Eventually the UGA students will plan activities to bring, but for now, they are introducing things we already have in the space.  For our first session, I was excited to have Carlos and Carlena offer their craft.  Their story has grown so much since my first post about a craft they discovered in a magazine.  Just this week, Carlos and Carlena shared their craft during our Dot Day celebrations by telling Sherry Gick and her 2nd graders how they are making their mark by teaching others how to make this craft that they discovered.  I loved seeing them grow from an uncertainty of their interests to finding something they are excited to read about, make, and share with others.

The UGA students in our makerspace this week brought supplies to do this beading craft with students as one option.  Carlos brought even more beads to use and shared his expertise with students in the makerspace as well as people just visiting the library with their mentors.

This aspect of our makerspace was very successful and calming.

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The other choice was to use the iPads with our Sphero robots.  Students were so excited to try out Sphero this year, but we ran into lots of problems.  First, the Spheros didn’t charge like they were supposed to.  Then, they were all connecting to random iPads instead of the one they were supposed to be connecting to.  Luckily, we had Sterling Bailey with us who had helped in our space last year.  He stay cool and collected through the whole epic failure and continuously thought of things he could try.  He helped the students to push through the frustration and keep trying different things to get their Spheros to connect and work.  While it wasn’t successful on the programming side of things, I think students learned a valuable lesson in maintaining patience in frustration and persevering.

We are ready to try again every Tuesday and Thursday through December!

Kindergarten Mission to Mars: A Makerspace Tinkering Lesson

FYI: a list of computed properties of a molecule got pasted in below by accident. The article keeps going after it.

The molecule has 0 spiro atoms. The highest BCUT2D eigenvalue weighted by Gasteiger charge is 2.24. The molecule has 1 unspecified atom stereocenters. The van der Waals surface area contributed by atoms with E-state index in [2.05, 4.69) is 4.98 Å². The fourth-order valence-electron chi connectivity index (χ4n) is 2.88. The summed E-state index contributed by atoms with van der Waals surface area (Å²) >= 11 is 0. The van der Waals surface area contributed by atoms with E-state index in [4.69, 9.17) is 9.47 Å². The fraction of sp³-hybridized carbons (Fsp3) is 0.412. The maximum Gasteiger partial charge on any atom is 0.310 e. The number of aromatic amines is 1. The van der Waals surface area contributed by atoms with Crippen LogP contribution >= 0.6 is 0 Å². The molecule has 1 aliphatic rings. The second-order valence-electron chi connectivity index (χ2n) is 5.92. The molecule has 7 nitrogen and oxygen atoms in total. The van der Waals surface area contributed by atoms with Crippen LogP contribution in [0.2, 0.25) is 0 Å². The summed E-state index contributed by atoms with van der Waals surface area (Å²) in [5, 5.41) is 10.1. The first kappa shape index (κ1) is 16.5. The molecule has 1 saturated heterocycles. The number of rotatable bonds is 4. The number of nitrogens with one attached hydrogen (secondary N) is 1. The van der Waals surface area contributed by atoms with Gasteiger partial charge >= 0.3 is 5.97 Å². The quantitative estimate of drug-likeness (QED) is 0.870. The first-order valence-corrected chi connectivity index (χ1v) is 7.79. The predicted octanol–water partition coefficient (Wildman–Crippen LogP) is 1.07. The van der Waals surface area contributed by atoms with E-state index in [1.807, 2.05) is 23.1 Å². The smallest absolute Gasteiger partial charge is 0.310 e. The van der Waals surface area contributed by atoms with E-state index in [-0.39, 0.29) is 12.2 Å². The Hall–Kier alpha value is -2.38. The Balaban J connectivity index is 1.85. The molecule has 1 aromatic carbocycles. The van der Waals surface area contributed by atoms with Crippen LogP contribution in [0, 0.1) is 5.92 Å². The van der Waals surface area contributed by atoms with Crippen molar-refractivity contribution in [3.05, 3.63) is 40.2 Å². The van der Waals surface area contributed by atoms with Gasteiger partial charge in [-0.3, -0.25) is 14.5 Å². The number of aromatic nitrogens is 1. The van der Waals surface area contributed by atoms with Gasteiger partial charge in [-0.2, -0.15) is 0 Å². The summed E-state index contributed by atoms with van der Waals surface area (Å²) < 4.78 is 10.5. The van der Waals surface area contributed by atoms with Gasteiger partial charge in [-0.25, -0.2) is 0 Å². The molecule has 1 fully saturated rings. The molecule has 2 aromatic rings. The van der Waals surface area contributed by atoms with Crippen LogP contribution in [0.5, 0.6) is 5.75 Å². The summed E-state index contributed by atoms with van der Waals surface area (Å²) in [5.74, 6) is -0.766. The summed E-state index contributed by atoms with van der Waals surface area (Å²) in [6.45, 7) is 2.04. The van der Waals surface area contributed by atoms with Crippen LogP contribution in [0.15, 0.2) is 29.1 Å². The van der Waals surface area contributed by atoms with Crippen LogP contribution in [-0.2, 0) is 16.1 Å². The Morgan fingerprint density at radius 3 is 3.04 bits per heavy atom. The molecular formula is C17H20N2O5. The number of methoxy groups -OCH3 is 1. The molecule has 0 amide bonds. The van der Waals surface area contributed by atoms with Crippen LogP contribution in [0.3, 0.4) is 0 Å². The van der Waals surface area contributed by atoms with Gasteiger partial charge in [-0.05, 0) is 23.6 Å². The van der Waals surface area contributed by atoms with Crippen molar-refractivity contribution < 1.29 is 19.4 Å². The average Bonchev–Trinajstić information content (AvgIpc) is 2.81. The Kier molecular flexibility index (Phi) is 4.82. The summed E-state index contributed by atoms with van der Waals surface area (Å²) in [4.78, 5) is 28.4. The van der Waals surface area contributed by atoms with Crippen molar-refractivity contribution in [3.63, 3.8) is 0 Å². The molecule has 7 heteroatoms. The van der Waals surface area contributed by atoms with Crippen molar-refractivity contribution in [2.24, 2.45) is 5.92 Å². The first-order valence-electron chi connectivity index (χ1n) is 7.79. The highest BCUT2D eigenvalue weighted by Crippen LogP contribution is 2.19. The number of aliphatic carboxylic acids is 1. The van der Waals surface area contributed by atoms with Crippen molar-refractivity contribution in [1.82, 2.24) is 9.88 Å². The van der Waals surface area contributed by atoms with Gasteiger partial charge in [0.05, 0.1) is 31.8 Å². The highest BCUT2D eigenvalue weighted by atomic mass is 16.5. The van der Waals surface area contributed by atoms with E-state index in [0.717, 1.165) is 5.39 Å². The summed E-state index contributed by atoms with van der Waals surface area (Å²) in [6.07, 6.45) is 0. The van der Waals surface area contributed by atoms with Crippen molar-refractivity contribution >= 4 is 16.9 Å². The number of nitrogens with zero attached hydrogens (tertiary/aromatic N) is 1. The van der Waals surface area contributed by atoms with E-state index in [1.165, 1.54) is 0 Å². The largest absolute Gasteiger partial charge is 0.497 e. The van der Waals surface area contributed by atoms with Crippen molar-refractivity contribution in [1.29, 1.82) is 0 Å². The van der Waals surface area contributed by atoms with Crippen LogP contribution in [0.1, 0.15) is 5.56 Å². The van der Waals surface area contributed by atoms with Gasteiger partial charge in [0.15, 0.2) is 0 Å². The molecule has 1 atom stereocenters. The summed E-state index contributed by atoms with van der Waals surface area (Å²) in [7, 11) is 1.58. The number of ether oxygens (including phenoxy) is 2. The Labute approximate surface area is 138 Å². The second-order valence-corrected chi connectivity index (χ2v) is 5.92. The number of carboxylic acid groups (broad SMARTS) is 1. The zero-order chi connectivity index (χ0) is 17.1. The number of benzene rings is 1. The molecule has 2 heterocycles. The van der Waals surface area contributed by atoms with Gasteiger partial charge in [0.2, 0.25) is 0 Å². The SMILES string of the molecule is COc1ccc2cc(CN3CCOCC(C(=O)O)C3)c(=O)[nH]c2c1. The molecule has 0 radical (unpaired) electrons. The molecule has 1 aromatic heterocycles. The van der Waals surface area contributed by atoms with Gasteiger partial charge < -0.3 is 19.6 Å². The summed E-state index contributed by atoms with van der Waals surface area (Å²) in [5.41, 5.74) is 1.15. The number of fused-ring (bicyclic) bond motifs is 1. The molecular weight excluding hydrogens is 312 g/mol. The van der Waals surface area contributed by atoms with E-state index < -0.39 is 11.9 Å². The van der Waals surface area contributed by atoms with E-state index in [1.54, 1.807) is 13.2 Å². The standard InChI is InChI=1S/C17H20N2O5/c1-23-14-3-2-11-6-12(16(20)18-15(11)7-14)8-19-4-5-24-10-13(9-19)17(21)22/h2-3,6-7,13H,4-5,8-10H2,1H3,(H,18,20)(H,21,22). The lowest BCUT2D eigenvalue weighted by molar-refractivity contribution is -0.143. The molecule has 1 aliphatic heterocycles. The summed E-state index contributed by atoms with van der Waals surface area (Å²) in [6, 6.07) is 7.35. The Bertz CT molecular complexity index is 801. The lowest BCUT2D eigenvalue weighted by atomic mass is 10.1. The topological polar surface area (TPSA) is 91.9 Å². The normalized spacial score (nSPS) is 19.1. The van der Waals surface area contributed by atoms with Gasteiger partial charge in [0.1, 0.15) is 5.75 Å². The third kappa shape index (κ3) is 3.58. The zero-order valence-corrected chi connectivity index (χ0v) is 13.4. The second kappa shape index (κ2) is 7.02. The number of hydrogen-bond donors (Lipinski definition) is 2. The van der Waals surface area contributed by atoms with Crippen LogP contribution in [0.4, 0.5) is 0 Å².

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Ms. Kelly’s Kindergarten class has turned a curiosity into a year-long project.  They became interested in space, and it has turned into a research project about planets, creating planet ebooks, writing original songs about the planets using ukuleles, and having a Fat Tuesday parade dressed as the planets.

Now, these students are on a mission to figure out how to support human travel to Mars.  They don’t actually want to go to Mars themselves, but they want to think about what might need to be invented in order to support human travel to Mars in the future.  Wow!  Some might look at a Kindergarten class and think this is silly.  How could students as young as Kindergarten come up with ideas for traveling to Mars?  I think Ms. Kelly’s class proves that even our youngest voices should not only be listened to but empowered as well.

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These students have spent extensive time researching Mars.  They know about the land, the weather, the atmosphere, and ways that Mars has already been explored.  They have brainstormed things that they might need to think about when traveling to Mars such as water, food, oxygen, and how to survive the dust storms.

They recently came to the library to read the book  You Are the First Kid on Mars by Patrick O’Brien.